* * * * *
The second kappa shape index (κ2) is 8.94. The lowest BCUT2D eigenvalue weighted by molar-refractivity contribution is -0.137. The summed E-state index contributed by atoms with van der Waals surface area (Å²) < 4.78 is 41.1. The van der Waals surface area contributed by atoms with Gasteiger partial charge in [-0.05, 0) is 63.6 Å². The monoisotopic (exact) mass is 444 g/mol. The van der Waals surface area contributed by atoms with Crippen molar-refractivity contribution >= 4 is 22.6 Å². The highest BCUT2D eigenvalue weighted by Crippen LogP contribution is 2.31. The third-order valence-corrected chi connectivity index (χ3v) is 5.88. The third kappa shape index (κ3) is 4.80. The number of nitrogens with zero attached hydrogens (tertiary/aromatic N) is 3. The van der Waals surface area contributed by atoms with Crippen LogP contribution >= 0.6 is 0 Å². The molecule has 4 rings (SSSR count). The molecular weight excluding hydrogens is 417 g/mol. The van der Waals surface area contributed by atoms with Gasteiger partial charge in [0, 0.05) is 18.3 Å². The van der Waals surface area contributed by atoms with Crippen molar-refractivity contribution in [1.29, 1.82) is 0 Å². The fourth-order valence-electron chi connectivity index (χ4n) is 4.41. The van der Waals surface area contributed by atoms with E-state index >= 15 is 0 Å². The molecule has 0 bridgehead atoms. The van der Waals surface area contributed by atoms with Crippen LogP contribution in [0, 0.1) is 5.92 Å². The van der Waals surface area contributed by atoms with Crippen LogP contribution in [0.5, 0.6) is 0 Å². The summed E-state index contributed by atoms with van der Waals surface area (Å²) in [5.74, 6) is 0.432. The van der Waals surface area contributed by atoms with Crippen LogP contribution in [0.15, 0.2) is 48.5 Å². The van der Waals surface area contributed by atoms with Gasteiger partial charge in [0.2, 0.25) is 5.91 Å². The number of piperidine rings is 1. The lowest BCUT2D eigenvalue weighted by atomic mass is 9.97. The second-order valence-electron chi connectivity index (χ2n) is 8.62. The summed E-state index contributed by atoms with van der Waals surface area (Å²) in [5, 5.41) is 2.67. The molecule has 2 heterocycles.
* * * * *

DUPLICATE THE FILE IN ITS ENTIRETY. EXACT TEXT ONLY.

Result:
The second kappa shape index (κ2) is 8.94. The lowest BCUT2D eigenvalue weighted by molar-refractivity contribution is -0.137. The summed E-state index contributed by atoms with van der Waals surface area (Å²) < 4.78 is 41.1. The van der Waals surface area contributed by atoms with Gasteiger partial charge in [-0.05, 0) is 63.6 Å². The monoisotopic (exact) mass is 444 g/mol. The van der Waals surface area contributed by atoms with Crippen molar-refractivity contribution >= 4 is 22.6 Å². The highest BCUT2D eigenvalue weighted by Crippen LogP contribution is 2.31. The third-order valence-corrected chi connectivity index (χ3v) is 5.88. The third kappa shape index (κ3) is 4.80. The number of nitrogens with zero attached hydrogens (tertiary/aromatic N) is 3. The van der Waals surface area contributed by atoms with Crippen LogP contribution >= 0.6 is 0 Å². The molecule has 4 rings (SSSR count). The molecular weight excluding hydrogens is 417 g/mol. The van der Waals surface area contributed by atoms with Gasteiger partial charge in [0, 0.05) is 18.3 Å². The van der Waals surface area contributed by atoms with Crippen molar-refractivity contribution in [1.29, 1.82) is 0 Å². The fourth-order valence-electron chi connectivity index (χ4n) is 4.41. The van der Waals surface area contributed by atoms with E-state index >= 15 is 0 Å². The molecule has 0 bridgehead atoms. The van der Waals surface area contributed by atoms with Crippen LogP contribution in [0, 0.1) is 5.92 Å². The van der Waals surface area contributed by atoms with Crippen LogP contribution in [0.5, 0.6) is 0 Å². The summed E-state index contributed by atoms with van der Waals surface area (Å²) in [5.74, 6) is 0.432. The van der Waals surface area contributed by atoms with Crippen LogP contribution in [0.15, 0.2) is 48.5 Å². The van der Waals surface area contributed by atoms with Gasteiger partial charge in [0.2, 0.25) is 5.91 Å². The number of piperidine rings is 1. The lowest BCUT2D eigenvalue weighted by atomic mass is 9.97. The second-order valence-electron chi connectivity index (χ2n) is 8.62. The summed E-state index contributed by atoms with van der Waals surface area (Å²) in [5, 5.41) is 2.67. The molecule has 2 heterocycles.